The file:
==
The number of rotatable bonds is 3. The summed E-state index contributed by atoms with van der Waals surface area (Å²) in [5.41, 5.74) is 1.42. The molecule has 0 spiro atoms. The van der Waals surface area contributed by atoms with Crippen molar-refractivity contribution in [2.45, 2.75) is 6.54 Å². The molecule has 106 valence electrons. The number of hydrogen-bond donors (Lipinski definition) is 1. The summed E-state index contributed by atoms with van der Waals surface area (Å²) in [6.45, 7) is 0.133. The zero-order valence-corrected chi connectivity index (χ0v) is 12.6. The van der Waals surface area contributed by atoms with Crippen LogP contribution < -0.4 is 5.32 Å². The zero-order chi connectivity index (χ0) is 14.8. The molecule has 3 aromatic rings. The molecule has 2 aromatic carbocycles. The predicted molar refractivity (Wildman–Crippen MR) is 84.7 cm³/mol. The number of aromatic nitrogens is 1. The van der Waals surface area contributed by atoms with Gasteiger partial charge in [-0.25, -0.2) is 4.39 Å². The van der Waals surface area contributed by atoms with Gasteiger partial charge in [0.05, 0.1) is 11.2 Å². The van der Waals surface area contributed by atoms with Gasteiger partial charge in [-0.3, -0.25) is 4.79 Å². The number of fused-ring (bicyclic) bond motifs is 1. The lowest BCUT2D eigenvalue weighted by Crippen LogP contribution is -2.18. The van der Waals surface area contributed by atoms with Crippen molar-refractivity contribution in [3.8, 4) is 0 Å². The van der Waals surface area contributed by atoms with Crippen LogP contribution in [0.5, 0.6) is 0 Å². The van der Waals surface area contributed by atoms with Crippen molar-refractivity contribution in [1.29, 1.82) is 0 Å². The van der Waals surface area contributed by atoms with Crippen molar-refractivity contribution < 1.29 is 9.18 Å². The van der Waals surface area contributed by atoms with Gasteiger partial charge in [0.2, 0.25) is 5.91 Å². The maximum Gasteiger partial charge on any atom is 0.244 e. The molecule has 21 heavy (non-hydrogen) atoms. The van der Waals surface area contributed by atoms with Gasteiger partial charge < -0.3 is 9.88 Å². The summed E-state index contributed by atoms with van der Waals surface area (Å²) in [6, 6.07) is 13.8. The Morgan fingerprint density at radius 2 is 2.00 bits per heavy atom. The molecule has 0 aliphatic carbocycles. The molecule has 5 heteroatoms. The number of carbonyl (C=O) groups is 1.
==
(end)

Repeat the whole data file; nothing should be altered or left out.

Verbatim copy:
The number of rotatable bonds is 3. The summed E-state index contributed by atoms with van der Waals surface area (Å²) in [5.41, 5.74) is 1.42. The molecule has 0 spiro atoms. The van der Waals surface area contributed by atoms with Crippen molar-refractivity contribution in [2.45, 2.75) is 6.54 Å². The molecule has 106 valence electrons. The number of hydrogen-bond donors (Lipinski definition) is 1. The summed E-state index contributed by atoms with van der Waals surface area (Å²) in [6.45, 7) is 0.133. The zero-order valence-corrected chi connectivity index (χ0v) is 12.6. The van der Waals surface area contributed by atoms with Crippen LogP contribution < -0.4 is 5.32 Å². The zero-order chi connectivity index (χ0) is 14.8. The molecule has 3 aromatic rings. The molecule has 2 aromatic carbocycles. The predicted molar refractivity (Wildman–Crippen MR) is 84.7 cm³/mol. The number of aromatic nitrogens is 1. The van der Waals surface area contributed by atoms with Gasteiger partial charge in [-0.25, -0.2) is 4.39 Å². The van der Waals surface area contributed by atoms with Gasteiger partial charge in [0.05, 0.1) is 11.2 Å². The van der Waals surface area contributed by atoms with Gasteiger partial charge in [-0.3, -0.25) is 4.79 Å². The number of fused-ring (bicyclic) bond motifs is 1. The lowest BCUT2D eigenvalue weighted by Crippen LogP contribution is -2.18. The van der Waals surface area contributed by atoms with Crippen molar-refractivity contribution in [3.8, 4) is 0 Å². The van der Waals surface area contributed by atoms with Crippen LogP contribution in [0.5, 0.6) is 0 Å². The van der Waals surface area contributed by atoms with Crippen molar-refractivity contribution in [1.29, 1.82) is 0 Å². The van der Waals surface area contributed by atoms with Crippen molar-refractivity contribution < 1.29 is 9.18 Å². The van der Waals surface area contributed by atoms with Gasteiger partial charge in [0.2, 0.25) is 5.91 Å². The maximum Gasteiger partial charge on any atom is 0.244 e. The molecule has 21 heavy (non-hydrogen) atoms. The van der Waals surface area contributed by atoms with Gasteiger partial charge < -0.3 is 9.88 Å². The summed E-state index contributed by atoms with van der Waals surface area (Å²) in [6, 6.07) is 13.8. The Morgan fingerprint density at radius 2 is 2.00 bits per heavy atom. The molecule has 0 aliphatic carbocycles. The molecule has 5 heteroatoms. The number of carbonyl (C=O) groups is 1.